23 August 2016

Mort Drucker

via Paperwalker http://ift.tt/2bfjBJn

The National Cartoonists Society has released a 40-minute video profiling legendary cartoonist and illustrator Mort Drucker.

via

Mars Huang (B6 Drawing Man)

via Lines and Colors :: a blog about drawing, painting, illustration, comics, concept art and other visual arts http://ift.tt/2bvUzTX

Mars Huang (B6 Drawing Man), watercolor and ink sketches
Mars Huang is an artist based in Japan (I think — most of the pieces are labeled as scenes from Japan and Taiwan). Though he signs his work “Mars”, his Tumblr blog credits him only as “B6 Drawing man”; it wasn’t until I followed a link to one of his process videos on Vimeo, that I came across his actual name.

His blog is filled with delightfully loose and gestural ink and watercolor sketches of architecture, interior spaces, and, in particular, quirky vehicles like scooters and small cars — often loaded down with luggage.

He excels at reducing complex subjects down to their linear essentials, highlighting them with just enough touches of color to give you a sense of texture and presence.

Be sure to follow the link trough to the larger images on his blog, the small example images I’m posting here don’t give an adequate feeling for the work.

 
Facebooktwittergoogle_plusredditpinterestlinkedin

MIKE PLOOG

via Garret's Drawing A Day Blog http://ift.tt/2be1Ve5

MikePloog: MissingPiece




Jean-Baptiste Monge

via Garret's Drawing A Day Blog http://ift.tt/2bdvw7C


Jean-Baptiste Monge





 

Albert Dorne

via Garret's Drawing A Day Blog http://ift.tt/2bbeFbq


 
Famous Artists Course, 1954 edition 





Preston Blair

via Garret's Drawing A Day Blog http://ift.tt/2bdvahd





 Preston Blair’s Animation (Book 1) is the best “how to” book on cartoon animation ever published. When Blair put the book together in 1947, he used the characters he had animated at Disney and MGM to illustrate the various basic principles of animation. Apparently, the rights to use some of the characters were revoked after the book was already in the stores. Publication was halted for a time, and he was forced to redraw most of the MGM characters, replacing them with generic characters of his own design. The revised edition went on to become a classic, and the first edition was forgotten.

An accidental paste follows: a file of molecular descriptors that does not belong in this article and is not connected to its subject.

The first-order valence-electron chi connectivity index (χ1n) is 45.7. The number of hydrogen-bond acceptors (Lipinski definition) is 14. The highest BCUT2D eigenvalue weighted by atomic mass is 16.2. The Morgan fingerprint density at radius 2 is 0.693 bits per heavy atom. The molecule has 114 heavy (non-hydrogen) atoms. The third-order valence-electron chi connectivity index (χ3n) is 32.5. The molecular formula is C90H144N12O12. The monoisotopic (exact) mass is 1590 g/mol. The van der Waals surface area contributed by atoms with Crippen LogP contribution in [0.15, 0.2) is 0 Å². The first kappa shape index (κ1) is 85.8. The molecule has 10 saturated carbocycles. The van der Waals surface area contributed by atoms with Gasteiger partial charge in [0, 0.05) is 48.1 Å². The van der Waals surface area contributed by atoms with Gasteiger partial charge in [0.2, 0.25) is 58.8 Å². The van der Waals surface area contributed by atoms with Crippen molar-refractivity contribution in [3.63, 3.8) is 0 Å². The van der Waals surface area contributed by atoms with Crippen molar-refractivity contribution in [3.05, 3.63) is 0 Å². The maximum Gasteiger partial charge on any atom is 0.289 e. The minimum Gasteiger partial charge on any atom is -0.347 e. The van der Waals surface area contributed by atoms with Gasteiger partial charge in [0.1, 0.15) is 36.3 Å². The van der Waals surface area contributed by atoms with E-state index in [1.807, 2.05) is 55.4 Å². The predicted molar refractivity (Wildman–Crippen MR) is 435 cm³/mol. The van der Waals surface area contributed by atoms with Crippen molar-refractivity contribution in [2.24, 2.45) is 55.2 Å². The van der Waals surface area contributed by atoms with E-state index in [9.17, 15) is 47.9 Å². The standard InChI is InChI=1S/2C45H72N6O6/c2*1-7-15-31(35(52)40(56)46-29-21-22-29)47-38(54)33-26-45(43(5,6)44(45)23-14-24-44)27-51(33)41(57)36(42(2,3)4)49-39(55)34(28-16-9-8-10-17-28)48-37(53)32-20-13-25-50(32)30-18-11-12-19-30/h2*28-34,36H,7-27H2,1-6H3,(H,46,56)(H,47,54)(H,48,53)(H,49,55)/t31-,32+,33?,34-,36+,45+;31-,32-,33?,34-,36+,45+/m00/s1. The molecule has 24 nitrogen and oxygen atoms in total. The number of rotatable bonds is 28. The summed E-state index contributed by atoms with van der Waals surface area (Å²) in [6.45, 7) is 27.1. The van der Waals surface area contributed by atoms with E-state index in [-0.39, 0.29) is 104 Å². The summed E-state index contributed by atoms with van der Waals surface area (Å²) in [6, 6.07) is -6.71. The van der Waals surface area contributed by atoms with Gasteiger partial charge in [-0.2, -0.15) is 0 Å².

21 August 2016

Cartoon Tips from the 1930s

via Gurney Journey http://ift.tt/2b9D37z

Cartoonist Bill Nolan (1896-1954) helped to create the classic rubber hose style of animation when he worked along with Otto Messmer on the Felix the Cat cartoons. 


In 1936, he wrote a little book called Cartooning Self-Taught, which presents the 1930s style.  The heads, hands, and body shapes are based on circles—or really spheres. The pupils are tall pie-cut ovals.

Men's feet are big and clown-like, with a low instep and a balloon toe. Each type of character should have a distinctive shoe: "A tramp needs tattered footwear; a dude requires shoes with spats; a farmer, boots."

Arms and legs get thicker as they go away from the body. Darks are shaded with parallel curving strokes. Poses are extreme and dynamic. Nolan says, "Comics are much more interesting if they seem to be doing something rather than remaining stationary." 

Characters can be created by using circles of different sizes. I like the angry cook with the elbows forward, the fat tycoon, and the cop swinging his billy club.


The dog, bear, and cat are doing a gait called a rack or pace, where both right legs move in tandem and both left legs move in tandem.

An assortment of animals "are all made from combinations of circles," he says. "There is no end to what you can do if you get firmly fixed in your mind the idea of building comics from the basic circles."

You can see the influence not only on the early Disney animators, but also on illustrators like R. Crumb and Dr. Seuss.